It isn't implemented in the CLR so it isn't available in CLS-compliant languages like VB.NET. There seems to be a general consensus among engineers at Microsoft, including Anders Hejlsberg, C# lead architect, that the potential benefits are not worth the cost and complexity of implementation. Chris Brumme, a distinguished engineer on the .NET team at the time, said this back in 2004:
There are several reasons we haven't provided a baked-in, verifiable, CLS-compliant version of multiple implementation inheritance:
Different languages actually have different expectations for how MI works. For example, how conflicts are resolved and whether duplicate bases are merged or redundant. Before we can implement MI in the CLR, we have to do a survey of all the languages, figure out the common concepts, and decide how to express them in a language-neutral manner. We would also have to decide whether MI belongs in the CLS and what this would mean for languages that don't want this concept (presumably VB.NET, for example). Of course, that's the business we are in as a common language runtime, but we haven't got around to doing it for MI yet.
The number of places where MI is truly appropriate is actually quite small. In many cases, multiple interface inheritance can get the job done instead. In other cases, you may be able to use encapsulation and delegation. If we were to add a slightly different construct, like mixins, would that actually be more powerful?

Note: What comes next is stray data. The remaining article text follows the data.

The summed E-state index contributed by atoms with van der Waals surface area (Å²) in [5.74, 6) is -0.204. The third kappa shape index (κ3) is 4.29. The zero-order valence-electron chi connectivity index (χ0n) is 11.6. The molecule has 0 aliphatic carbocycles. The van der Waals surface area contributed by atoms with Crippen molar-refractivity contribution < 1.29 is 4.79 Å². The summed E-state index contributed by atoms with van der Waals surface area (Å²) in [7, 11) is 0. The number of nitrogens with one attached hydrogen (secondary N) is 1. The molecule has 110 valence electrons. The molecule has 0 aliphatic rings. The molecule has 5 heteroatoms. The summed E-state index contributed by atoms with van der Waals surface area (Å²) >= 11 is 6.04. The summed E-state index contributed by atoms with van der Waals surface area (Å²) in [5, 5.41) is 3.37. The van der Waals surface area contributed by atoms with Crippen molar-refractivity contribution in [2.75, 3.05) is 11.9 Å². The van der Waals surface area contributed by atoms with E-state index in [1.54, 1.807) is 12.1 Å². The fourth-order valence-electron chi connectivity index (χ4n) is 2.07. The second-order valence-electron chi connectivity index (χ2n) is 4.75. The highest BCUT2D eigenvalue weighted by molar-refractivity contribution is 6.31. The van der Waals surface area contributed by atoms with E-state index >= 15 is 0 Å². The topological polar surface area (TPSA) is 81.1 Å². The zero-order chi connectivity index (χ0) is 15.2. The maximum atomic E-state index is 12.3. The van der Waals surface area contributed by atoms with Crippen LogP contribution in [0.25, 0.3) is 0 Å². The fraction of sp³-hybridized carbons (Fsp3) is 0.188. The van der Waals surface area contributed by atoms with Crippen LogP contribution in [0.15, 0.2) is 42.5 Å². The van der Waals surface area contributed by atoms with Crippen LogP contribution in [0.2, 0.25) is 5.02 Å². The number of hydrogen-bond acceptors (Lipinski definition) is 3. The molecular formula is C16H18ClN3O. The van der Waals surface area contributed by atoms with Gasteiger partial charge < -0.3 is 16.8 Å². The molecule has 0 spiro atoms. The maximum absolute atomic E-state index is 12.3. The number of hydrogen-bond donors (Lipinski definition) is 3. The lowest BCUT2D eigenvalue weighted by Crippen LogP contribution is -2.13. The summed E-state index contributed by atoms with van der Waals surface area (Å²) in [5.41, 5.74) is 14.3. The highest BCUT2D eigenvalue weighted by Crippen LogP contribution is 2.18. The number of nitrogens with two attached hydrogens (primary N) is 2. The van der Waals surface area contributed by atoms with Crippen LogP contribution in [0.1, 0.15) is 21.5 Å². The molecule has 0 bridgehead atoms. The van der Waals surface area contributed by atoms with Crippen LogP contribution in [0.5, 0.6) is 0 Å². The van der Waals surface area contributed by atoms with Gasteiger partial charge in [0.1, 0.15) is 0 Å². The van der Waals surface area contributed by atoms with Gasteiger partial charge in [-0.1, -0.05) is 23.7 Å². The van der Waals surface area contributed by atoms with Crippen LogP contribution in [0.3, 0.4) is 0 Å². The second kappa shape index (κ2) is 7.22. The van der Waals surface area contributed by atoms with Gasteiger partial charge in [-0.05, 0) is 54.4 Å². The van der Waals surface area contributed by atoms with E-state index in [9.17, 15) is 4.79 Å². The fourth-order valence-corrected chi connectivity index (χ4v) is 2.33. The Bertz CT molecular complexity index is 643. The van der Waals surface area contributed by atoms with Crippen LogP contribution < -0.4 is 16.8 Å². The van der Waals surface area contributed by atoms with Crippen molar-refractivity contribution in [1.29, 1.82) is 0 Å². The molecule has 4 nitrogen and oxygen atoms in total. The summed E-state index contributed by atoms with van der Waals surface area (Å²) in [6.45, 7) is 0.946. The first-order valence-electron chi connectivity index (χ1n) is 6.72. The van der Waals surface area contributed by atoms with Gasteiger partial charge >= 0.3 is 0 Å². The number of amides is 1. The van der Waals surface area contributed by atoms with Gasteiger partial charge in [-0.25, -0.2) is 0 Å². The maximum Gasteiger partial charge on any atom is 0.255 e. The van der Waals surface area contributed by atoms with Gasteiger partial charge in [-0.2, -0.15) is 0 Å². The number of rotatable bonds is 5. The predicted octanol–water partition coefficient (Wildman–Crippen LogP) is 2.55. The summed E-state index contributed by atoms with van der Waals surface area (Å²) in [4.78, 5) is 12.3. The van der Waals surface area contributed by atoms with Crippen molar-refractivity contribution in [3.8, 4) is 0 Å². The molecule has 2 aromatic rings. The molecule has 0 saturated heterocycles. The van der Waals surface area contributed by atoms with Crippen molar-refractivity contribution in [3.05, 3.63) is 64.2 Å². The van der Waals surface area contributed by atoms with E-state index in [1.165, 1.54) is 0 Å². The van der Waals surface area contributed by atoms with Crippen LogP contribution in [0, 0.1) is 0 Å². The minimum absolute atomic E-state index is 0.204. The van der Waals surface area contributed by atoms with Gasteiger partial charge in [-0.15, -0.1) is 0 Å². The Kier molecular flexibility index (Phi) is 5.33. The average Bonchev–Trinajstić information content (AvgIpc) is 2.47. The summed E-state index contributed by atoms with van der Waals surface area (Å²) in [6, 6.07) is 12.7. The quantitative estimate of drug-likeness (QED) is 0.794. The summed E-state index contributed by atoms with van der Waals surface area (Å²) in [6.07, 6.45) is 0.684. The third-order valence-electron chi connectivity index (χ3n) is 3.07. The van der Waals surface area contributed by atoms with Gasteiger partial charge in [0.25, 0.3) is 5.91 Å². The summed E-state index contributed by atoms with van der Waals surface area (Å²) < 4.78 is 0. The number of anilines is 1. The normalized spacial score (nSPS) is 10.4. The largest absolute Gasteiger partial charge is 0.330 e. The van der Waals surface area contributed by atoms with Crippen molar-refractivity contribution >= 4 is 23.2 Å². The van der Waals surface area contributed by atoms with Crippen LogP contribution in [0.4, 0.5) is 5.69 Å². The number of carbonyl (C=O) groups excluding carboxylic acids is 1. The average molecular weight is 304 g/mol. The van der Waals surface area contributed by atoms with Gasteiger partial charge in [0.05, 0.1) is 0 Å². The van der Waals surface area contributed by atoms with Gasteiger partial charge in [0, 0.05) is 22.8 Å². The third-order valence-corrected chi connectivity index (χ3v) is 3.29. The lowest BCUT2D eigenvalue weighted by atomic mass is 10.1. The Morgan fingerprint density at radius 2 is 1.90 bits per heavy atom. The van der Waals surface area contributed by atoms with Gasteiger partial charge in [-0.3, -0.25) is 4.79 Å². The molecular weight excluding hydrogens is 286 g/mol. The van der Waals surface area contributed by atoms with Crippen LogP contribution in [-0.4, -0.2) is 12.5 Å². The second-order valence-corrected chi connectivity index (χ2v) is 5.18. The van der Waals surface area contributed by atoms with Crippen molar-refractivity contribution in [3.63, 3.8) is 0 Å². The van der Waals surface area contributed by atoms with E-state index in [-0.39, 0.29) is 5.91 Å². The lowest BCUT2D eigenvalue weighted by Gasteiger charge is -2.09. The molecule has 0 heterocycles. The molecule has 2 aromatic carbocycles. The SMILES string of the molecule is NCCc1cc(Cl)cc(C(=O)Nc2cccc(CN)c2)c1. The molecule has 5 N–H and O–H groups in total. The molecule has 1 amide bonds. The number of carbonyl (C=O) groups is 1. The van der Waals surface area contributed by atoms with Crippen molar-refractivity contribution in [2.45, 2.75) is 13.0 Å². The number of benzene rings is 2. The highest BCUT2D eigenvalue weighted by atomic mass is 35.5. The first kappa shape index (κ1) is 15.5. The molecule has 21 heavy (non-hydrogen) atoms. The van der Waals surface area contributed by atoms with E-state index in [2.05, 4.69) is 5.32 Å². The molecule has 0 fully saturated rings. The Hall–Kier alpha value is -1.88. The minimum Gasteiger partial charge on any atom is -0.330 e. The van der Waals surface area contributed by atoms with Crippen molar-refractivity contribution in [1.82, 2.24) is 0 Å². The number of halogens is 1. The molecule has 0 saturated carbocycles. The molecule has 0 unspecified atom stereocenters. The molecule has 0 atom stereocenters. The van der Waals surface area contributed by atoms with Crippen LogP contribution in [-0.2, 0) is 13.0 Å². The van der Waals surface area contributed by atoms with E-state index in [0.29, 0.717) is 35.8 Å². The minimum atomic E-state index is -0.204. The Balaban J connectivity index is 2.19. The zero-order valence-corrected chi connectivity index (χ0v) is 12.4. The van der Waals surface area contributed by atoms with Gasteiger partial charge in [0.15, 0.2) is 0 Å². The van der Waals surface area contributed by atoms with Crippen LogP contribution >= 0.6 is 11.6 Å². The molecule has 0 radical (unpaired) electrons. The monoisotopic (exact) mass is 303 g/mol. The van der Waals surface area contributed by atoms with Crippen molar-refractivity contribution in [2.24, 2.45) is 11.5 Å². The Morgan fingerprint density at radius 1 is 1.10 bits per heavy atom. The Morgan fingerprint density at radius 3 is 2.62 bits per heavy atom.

Multiple implementation inheritance injects a lot of complexity into the implementation. This complexity impacts casting, layout, dispatch, field access, serialization, identity comparisons, verifiability, reflection, generics, and probably lots of other places.
It's not at all clear that this feature would pay for itself. It's something we are often asked about. It's something we haven't done due diligence on. But my gut tells me that, after we've done a deep examination, we'll still decide to leave the feature unimplemented.
Bottom line is I would not hold my breath.
For now, you can gain some if not most of the benefits of multiple implementation inheritance by inheriting multiple interfaces and delegating the implementation to a contained class instance. It's a little more work but it is the best we have right now.
I should also note that I wrote C++ full-time for several years and only leveraged multiple inheritance a couple of times in my own designs. It was handy when I needed it, but honestly I don't find myself wishing for it in C# very often.